Eric Rohmer: Film as Theology by Keith Tester

By Keith Tester

Because the Fifties Eric Rohmer has been one of many significant presences in French cinema as critic and director. This booklet is a worldly engagement along with his paintings within which Keith Tester argues that Rohmer isn't the naïve realist he's usually claimed to be. Instead, his motion pictures are published as a sustained workout in Catholic theology.

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Whereas in the political event there are shared and agreed (even if not desired) definitions of the situation, in the catastrophic personal event, the definition of the situation is fractured. Consequently, the heaviness of a film like The Lady and the Duke is replaced with a pervasive sense of irony. At a couple of places in The Marquise of O, there is a chorus of doubters who are either sceptical or incredulous about the story that is unfolding before them; such a chorus never appears in The Lady and the Duke because the French Revolution made everything extremely lucid.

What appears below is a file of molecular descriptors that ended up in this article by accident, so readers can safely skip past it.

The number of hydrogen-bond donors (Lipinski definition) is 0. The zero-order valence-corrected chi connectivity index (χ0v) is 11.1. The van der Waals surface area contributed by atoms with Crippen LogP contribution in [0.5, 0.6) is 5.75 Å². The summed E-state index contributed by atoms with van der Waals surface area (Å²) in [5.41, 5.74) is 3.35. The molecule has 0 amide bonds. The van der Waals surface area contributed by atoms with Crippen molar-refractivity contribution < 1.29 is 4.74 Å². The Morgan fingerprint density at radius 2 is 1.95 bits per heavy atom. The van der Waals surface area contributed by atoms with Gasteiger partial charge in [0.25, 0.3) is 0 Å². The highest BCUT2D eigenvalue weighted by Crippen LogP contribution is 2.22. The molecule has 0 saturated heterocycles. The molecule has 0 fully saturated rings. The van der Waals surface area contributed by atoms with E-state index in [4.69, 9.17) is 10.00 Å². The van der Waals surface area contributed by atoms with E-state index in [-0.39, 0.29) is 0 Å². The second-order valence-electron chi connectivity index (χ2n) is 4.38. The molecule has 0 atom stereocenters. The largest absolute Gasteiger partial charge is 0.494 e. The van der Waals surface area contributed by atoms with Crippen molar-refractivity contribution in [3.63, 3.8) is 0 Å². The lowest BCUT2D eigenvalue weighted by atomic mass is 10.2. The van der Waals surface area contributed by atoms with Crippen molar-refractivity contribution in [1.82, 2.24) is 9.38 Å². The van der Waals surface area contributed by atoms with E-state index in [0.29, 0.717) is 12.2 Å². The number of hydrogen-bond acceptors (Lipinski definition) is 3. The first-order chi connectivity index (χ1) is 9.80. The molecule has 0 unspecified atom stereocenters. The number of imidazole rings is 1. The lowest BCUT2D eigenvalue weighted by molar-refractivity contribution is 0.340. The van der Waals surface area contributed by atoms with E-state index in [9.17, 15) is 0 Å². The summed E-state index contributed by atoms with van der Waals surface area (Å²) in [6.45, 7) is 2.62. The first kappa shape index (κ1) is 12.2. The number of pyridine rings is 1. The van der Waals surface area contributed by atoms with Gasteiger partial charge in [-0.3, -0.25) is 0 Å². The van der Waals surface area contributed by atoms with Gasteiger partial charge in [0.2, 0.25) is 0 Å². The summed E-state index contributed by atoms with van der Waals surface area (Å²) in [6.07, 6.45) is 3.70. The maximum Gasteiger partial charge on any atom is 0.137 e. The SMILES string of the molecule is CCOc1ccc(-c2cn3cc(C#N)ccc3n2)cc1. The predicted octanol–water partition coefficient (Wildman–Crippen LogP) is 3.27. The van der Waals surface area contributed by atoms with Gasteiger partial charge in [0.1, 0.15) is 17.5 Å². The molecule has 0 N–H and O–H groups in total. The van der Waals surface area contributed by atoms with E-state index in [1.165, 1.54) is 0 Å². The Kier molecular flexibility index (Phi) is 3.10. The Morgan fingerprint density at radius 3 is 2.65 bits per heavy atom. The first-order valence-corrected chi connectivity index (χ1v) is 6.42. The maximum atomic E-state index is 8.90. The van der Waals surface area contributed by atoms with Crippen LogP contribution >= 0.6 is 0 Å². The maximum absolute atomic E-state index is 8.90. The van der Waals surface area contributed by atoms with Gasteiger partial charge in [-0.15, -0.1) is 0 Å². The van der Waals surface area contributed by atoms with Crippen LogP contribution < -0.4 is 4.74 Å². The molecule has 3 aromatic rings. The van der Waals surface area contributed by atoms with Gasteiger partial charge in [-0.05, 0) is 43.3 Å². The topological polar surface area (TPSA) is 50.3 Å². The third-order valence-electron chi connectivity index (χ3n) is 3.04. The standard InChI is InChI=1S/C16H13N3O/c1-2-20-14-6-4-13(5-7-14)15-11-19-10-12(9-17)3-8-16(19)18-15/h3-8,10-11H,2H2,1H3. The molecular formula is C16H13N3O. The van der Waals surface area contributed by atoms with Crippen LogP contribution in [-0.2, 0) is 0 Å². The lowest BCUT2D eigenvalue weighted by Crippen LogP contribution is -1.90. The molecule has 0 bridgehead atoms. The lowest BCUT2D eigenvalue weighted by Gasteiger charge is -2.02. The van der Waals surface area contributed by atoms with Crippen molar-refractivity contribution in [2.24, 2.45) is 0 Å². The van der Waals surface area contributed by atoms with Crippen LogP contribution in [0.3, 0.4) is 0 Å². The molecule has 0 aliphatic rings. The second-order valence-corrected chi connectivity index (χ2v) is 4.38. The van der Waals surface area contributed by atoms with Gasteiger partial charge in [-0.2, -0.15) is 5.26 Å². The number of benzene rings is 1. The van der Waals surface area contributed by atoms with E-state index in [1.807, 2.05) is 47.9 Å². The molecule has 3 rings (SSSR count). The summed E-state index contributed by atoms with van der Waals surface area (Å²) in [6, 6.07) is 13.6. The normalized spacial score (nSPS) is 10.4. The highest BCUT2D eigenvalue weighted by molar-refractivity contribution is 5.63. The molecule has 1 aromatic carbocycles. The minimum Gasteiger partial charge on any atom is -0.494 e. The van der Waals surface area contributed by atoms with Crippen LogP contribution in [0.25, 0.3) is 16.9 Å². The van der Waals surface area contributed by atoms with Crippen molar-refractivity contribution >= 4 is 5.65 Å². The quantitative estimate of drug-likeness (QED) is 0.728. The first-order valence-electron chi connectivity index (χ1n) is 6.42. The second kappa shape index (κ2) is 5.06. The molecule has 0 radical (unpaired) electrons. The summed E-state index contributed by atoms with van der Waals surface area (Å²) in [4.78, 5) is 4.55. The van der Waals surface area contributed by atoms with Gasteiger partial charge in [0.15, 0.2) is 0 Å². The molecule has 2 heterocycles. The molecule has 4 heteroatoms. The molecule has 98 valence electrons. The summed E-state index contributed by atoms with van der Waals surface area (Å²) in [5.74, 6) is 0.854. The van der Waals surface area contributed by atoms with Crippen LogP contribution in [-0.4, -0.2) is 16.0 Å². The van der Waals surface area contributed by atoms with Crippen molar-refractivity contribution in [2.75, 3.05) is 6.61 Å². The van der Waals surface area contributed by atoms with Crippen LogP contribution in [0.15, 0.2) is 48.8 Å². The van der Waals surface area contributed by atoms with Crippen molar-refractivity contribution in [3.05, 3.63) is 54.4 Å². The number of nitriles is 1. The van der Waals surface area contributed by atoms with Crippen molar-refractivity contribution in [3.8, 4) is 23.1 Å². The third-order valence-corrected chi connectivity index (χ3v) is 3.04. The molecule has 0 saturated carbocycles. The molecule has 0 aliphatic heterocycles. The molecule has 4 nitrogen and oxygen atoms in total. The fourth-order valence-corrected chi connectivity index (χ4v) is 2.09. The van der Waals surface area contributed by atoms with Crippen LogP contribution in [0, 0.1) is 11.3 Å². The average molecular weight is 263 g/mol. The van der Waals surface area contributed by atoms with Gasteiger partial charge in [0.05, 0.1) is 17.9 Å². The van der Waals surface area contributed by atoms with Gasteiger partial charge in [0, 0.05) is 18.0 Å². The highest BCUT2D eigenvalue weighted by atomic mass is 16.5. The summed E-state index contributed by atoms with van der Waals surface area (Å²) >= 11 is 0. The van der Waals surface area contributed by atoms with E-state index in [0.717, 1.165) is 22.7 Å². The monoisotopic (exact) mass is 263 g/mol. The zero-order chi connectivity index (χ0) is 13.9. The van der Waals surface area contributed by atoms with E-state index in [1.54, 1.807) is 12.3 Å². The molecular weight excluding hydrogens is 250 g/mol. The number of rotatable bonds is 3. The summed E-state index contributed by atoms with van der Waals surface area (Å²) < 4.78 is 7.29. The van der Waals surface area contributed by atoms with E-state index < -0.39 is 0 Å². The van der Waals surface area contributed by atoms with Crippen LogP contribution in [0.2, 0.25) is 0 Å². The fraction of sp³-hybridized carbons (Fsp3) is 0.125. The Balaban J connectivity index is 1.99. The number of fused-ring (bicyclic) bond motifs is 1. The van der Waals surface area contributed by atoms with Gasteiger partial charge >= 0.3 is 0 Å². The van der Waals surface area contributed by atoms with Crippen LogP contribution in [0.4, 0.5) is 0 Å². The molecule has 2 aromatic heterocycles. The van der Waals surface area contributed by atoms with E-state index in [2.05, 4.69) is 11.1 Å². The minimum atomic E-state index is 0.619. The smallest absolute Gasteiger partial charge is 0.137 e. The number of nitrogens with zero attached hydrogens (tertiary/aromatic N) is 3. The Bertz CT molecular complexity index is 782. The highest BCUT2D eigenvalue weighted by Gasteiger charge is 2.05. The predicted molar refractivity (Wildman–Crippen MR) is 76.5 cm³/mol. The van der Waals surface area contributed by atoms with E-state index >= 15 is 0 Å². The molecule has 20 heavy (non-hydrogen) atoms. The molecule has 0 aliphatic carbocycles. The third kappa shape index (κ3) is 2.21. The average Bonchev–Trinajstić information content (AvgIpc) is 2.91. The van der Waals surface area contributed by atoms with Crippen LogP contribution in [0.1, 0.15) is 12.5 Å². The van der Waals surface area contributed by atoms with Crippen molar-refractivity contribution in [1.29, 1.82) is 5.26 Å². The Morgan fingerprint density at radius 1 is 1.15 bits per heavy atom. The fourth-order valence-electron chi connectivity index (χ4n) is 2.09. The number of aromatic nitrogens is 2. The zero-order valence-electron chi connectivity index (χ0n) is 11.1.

It is the miracle as a catastrophe that is political because it sucks in any, and potentially every, man and woman, and thus unravels without regard to the person. For example, at the beginning of the film the Duke of Orleans is a hero of the Revolution and later votes for the execution of the King, but he is soon forced to understand that, as he says to Grace Elliott, ‘I am no longer master of my name or my person’. What happens in the course of the tragedy is that, just like the Duke, Grace Elliott is transformed from bystander into agent and, as the Revolution becomes a catastrophic event beyond the control of persons, she becomes an object waiting to be consumed.

More strongly yet, it might be said that everyday life can never be satisfying except in the most illusory and deceptive of ways. The point about the miracle is that because it is an event that can be lived through to its end, it points towards the fulfilment that is called real life. But, and this is the root of tragedy, that real life involves so intense a suffusion of meaning into the everyday that ‘no one would be able to bear it, no one could live at such heights – at the height of their own life and their own ultimate possibilities.

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